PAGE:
Divisions emerge among Libya’s NATO-led “rebels”

By Bill Van Auken
31 August 2011

With the US and its European allies set to install a puppet regime in Libya based on the Benghazi-based National Transitional Council, deep divisions have emerged among the NATO-led “rebels”. These divisions, which include tensions with elements of Al Qaeda, pose the threat of continued fighting between rival factions well after the overthrow of the regime of Colonel Muammar Gaddafi is completed.

The head of Libya’s self-appointed National Transitional Council, who has been anointed by the NATO allies as Libya's interim leader, Mustafa Abdul Jalil, has yet to set foot in Tripoli, where scattered fighting continues.

The armed bands that have seized control of the Libyan capital have given no indication that they accept the NTC’s authority. Many of these elements, drawn from the western mountain region and the city of Misrata, have voiced contempt for the collection of ex-Gaddafi ministers, like Jalil, CIA and other Western intelligence agency assets, and tribal politicians based in Benghazi.

Among those who have come forward as the leaders of “liberated” Tripoli is one Abdelhakim Belhadj, who has described himself as the head of the Tripoli Military Council, i.e., the “rebel” military commander.

As the Arabic daily Asharq Al-Awsat noted, Belhadj “is also a former Emir of the Libyan Islamic Fighting Group (LIFG), which was banned internationally as a terrorist organization following the 9/11 attacks.”

Belhadj began his career as a jihadist fighting alongside Osama bin Laden with the CIA-backed Islamist mujahideen in Afghanistan in 1988. He returned to Libya in the 1990s, founding the LIFG and launching an armed insurgency against the Gaddafi government.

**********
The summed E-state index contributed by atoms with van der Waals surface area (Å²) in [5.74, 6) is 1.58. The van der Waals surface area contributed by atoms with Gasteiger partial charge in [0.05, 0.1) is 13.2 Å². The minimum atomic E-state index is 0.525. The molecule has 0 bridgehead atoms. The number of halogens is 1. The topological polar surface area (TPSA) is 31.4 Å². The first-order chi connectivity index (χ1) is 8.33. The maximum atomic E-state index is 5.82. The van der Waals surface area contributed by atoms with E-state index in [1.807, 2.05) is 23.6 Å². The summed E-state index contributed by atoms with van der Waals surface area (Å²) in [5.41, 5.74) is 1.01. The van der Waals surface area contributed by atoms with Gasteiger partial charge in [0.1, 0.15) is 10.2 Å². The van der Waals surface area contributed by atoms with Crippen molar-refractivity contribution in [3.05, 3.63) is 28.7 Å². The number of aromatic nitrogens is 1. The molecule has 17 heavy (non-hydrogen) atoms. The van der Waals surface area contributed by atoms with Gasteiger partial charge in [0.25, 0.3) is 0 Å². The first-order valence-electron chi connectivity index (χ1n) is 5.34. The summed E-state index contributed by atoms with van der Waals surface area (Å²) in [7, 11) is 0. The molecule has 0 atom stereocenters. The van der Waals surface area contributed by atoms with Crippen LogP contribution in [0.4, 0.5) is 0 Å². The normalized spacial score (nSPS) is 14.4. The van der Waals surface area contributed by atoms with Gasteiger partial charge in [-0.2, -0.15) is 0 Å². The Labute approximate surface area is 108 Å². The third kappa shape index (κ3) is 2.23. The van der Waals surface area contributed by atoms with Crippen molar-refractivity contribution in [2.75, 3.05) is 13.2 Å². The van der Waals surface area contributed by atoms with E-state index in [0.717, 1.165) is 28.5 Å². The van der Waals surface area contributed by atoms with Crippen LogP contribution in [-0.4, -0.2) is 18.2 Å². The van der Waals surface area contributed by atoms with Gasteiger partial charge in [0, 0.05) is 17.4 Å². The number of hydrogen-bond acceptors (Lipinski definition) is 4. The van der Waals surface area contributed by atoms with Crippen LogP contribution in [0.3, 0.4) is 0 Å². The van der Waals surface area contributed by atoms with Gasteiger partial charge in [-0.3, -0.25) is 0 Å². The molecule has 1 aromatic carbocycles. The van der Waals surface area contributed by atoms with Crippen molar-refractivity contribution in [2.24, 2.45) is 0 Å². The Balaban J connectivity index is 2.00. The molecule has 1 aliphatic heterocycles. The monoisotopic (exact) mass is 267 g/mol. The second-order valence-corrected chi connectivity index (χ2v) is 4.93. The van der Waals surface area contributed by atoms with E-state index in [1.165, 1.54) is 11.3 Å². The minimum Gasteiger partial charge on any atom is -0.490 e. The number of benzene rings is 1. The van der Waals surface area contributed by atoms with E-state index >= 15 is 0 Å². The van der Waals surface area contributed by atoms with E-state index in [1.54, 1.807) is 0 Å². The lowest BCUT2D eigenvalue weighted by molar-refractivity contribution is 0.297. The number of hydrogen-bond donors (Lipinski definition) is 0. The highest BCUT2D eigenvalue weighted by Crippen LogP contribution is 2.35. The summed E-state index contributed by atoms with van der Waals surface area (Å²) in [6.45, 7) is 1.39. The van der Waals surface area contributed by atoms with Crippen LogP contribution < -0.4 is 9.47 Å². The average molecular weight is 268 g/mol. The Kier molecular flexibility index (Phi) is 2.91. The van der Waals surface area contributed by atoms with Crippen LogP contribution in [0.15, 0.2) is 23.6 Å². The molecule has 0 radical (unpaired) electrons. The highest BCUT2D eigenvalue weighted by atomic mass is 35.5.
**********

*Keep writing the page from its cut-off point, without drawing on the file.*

It was this insurgency that played a large part in pushing the Gaddafi regime toward an accommodation with Washington and the other imperialist powers. After the September 11, 2001 terrorist attacks, the CIA forged close ties with Libyan intelligence, collaborating in the suppression of Al Qaeda-linked elements in Libya and throughout the region.

In the period leading up to 9/11, Belhadj was involved in the running of two Al Qaeda training camps in Afghanistan. A number of Libyans went on to become Al Qaeda’s top commanders in Afghanistan, including Abu Faraj al-Libi, who was captured in 2005, and Abu al-Laith al-Libi, who was killed in 2008.

After the October 2001 invasion of Afghanistan, Belhadj went to Pakistan and then to Iraq, where he collaborated with the Al Qaeda leader Abu Musab al-Zarqawi. Captured by the CIA in 2003 in Malaysia, he was subjected to extraordinary rendition to a secret prison in Thailand where he was interrogated under torture. He was then turned over to the Gaddafi regime in 2004. In 2010, he was released after he and other LIFG leaders renounced the armed struggle, except in invaded Muslim countries, including Iraq, Afghanistan and Palestine.

The presence of Belhadj in the command of “rebels” who have been armed and trained by NATO and whose entry into Tripoli was made possible by massive NATO bombardments raises a number of disturbing questions.

Not least of them, of course, is the significance, as the 10th anniversary of 9/11 approaches, of the CIA and other Western intelligence agencies working intimately with a well-known Al Qaeda operative. On the one hand, it exposes the gross fraud of the “global war on terror,” in which two wars of aggression were justified on the basis of the need to defeat Al Qaeda. On the other hand, it points to the extreme recklessness of US and NATO policy in Libya.

It has been widely reported that the LIFG elements led by Belhadj have looted immense amounts of armaments from Gaddafi’s stockpiles, including surface-to-air missiles. Their ranks have also been swollen by the freeing of prisoners from Libyan jails, among them hundreds of Al Qaeda-linked militants.

Belhadj’s role also calls into sharp question the nature of the “democracy” that NATO is helping to install in Libya, in which radical Islamists are playing a leading role.

It is widely believed that Islamist elements around Belhadj were responsible for the July 28 assassination of the man then designated as the NTC’s military commander, General Abdul Fatah Younis, who defected from the Gaddafi regime in late February of this year.